Vendor Lock-in: Is it a real concern?

For an IT geek, I’ve been in more than my fair share of senior management meetings. I’ve enjoyed the role as arbitrator between IT and the business. I can tell you one thing; I’ve never heard a business owner ask, “It’s that solution that all our competitors use from vendor x proprietary?” A solution being open or proprietary has never been on the list of business requirements.

I understand the risks of lock-in. Just ask any Oracle customer how they feel about the big check they pay Oracle or SAP every year. Also, look at the alternative – Building your own or customizing an open source solution. There’s a reason why companies such as Microsoft, Oracle, Cisco and VMware have dominant market positions. Business owners decided a long time ago that developing technology in-house is not worth the time and effort.

These technology companies are experts at building software that meets 80% of the needs of most users. What about the other 20%? IT shops can decide to go with custom or open source and build the additional 20% capability needed to meet the business requirements but at what cost and risk?

Building secure and stable software that meets the needs of the business is difficult work that requires specialized skill. It’s also no slam dunk that an internal team can execute any better on the development than a traditional vendor. For companies such as Facebook, Google and Netflix that can leverage open source by adding internal programming muscle, it does pay off. But technology is a core part of these businesses. If technology isn’t already a core part of an organization’s business does it make sense to avoid proprietary solutions to just avoid lock-in? Many companies that are concerned by the risk of third party products and services find that continuous monitoring is the best way to ensure that vendor risks are constantly being accounted for. You can find out more about continuous monitoring over at if this is something that would help your organization fight against third party vendor risks.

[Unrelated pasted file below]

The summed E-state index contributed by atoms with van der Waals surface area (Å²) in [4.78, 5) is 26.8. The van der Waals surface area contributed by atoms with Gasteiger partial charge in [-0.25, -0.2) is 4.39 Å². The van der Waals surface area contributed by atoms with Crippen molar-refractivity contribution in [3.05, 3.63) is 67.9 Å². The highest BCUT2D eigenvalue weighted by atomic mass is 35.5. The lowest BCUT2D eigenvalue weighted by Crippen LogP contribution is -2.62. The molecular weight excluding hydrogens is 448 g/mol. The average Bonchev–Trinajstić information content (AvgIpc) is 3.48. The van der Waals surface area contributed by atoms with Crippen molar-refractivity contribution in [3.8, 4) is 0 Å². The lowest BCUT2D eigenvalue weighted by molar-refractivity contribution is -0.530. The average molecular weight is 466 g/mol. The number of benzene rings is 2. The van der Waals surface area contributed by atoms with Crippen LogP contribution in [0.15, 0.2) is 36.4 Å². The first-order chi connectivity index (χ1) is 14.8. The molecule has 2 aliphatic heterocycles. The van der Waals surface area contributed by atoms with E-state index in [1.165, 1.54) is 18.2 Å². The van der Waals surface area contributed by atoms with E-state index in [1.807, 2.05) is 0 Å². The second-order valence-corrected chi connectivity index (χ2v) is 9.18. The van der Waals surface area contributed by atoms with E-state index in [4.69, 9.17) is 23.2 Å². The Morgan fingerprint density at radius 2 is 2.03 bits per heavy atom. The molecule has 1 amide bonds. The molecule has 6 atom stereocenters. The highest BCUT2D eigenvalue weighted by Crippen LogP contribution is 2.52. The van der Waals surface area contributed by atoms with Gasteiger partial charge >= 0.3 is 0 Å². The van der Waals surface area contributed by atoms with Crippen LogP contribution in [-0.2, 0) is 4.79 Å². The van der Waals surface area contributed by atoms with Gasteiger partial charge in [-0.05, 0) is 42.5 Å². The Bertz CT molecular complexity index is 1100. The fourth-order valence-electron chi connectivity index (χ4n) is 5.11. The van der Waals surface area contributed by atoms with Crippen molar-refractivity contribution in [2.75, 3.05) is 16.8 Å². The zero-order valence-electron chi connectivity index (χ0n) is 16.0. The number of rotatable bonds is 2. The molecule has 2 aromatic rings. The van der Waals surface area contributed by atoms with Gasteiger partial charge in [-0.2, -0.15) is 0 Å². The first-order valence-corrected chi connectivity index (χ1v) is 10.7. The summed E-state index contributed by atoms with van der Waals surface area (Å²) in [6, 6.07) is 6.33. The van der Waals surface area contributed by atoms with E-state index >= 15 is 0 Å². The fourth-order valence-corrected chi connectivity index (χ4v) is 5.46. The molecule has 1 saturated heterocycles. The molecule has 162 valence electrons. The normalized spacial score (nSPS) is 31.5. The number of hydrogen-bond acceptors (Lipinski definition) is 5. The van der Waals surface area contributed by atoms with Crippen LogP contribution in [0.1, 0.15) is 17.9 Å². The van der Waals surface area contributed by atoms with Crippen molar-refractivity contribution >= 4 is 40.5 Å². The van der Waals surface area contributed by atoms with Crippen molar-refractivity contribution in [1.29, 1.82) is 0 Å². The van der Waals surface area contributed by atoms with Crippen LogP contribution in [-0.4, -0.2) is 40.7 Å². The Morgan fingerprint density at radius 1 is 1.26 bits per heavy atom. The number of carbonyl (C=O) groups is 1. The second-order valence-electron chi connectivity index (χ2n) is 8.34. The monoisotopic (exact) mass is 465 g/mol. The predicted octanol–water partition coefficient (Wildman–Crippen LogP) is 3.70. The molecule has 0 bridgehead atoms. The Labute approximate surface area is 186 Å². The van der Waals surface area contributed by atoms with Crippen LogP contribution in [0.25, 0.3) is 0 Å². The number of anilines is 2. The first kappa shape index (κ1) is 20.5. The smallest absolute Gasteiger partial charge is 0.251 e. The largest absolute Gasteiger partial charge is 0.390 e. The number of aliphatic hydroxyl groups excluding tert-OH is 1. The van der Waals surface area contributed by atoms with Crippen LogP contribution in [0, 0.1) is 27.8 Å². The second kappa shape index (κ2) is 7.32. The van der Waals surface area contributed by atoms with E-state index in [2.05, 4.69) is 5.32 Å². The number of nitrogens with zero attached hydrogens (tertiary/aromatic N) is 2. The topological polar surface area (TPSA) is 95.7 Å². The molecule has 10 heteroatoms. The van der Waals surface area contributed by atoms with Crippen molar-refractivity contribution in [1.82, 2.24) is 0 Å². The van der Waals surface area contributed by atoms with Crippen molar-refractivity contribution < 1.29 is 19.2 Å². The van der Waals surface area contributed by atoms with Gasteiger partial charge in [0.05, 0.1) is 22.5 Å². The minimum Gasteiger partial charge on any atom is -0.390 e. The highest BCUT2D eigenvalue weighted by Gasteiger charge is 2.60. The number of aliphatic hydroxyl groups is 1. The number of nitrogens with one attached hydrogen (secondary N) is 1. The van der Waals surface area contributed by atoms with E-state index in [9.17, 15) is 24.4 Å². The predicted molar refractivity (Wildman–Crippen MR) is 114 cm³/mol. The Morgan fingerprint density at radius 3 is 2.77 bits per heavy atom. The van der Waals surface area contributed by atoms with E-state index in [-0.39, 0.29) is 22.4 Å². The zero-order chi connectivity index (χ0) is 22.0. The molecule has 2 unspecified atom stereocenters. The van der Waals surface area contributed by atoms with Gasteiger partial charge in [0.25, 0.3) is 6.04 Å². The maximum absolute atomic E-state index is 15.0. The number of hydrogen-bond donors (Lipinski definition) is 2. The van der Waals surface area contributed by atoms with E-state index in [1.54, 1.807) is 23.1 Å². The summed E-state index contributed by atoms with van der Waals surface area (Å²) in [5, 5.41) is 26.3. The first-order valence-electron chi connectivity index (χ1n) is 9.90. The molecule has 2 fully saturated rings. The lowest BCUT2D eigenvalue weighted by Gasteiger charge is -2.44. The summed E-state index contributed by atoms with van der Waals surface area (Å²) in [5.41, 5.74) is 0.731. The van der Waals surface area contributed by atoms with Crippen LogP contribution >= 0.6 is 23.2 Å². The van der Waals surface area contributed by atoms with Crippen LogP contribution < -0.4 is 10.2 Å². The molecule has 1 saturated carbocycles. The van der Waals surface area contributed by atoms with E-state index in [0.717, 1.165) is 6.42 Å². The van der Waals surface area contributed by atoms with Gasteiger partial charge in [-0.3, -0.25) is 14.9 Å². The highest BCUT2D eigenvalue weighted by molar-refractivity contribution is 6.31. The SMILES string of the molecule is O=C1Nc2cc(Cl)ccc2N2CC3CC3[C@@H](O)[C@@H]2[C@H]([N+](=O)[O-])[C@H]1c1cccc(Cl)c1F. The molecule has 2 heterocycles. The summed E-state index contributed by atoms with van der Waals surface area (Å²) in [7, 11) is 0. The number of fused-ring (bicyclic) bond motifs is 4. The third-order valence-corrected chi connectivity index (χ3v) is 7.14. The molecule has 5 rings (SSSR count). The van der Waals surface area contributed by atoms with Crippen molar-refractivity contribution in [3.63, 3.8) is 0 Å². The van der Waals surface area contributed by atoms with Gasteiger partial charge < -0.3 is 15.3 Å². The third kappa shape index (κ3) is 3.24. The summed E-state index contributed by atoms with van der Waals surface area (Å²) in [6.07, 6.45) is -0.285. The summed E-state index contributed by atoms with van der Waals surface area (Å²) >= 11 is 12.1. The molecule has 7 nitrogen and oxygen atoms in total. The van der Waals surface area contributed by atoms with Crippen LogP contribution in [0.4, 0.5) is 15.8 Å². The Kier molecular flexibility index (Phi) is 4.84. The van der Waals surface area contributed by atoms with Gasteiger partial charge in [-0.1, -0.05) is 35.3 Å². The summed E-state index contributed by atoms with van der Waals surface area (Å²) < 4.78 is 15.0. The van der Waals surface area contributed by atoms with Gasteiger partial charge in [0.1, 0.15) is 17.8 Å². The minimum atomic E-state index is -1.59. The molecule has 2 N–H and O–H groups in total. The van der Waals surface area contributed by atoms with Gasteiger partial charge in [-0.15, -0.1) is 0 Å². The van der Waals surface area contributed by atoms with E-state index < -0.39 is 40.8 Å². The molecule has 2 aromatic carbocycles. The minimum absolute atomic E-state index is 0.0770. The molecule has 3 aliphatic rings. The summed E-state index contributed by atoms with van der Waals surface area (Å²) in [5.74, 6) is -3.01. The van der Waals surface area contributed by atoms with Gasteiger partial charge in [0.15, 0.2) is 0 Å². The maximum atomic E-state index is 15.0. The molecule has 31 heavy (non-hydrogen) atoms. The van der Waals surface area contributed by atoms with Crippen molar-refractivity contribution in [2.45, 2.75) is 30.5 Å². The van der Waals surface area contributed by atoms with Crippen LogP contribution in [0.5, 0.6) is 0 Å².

Customized software can be a compelling option if you are confident that it creates a competitive advantage, and you can execute on the project. Otherwise, vendor lock-in shouldn’t be a concern just as long as the vendor is healthy and continues to meet your needs.

Published by Keith Townsend

Now I'm @CTOAdvisor

4 thoughts on “Vendor Lock-in: Is it a real concern?

  1. I’ve seen what you’re talking about with the 20%. In this case, the software did the other 20% but it was an additional license. They decided to build that software internally. Of course, it had to do the other 80% first, THEN do the other 20%. Five years later, we’re now paying for both and there’s no more budget to develop the last 5% or so. We could have had what we needed 5 years ago if allocations had moved from salary/software dev -> licenses.

  2. I would agree for the traditional IT Service delivery model, but Cloud Operations is a different beast. Agility IS one of the business drivers in ITaaS, and vendor lock-in is a direct hindrance to that, especially if you are trying to move to an Infrastructure as a Service model.

    1. I guess it depends on what you mean by agility. I think Web 2.0 companies that built their applications on AWS would argue while they are locked in to AWS they are still agile.

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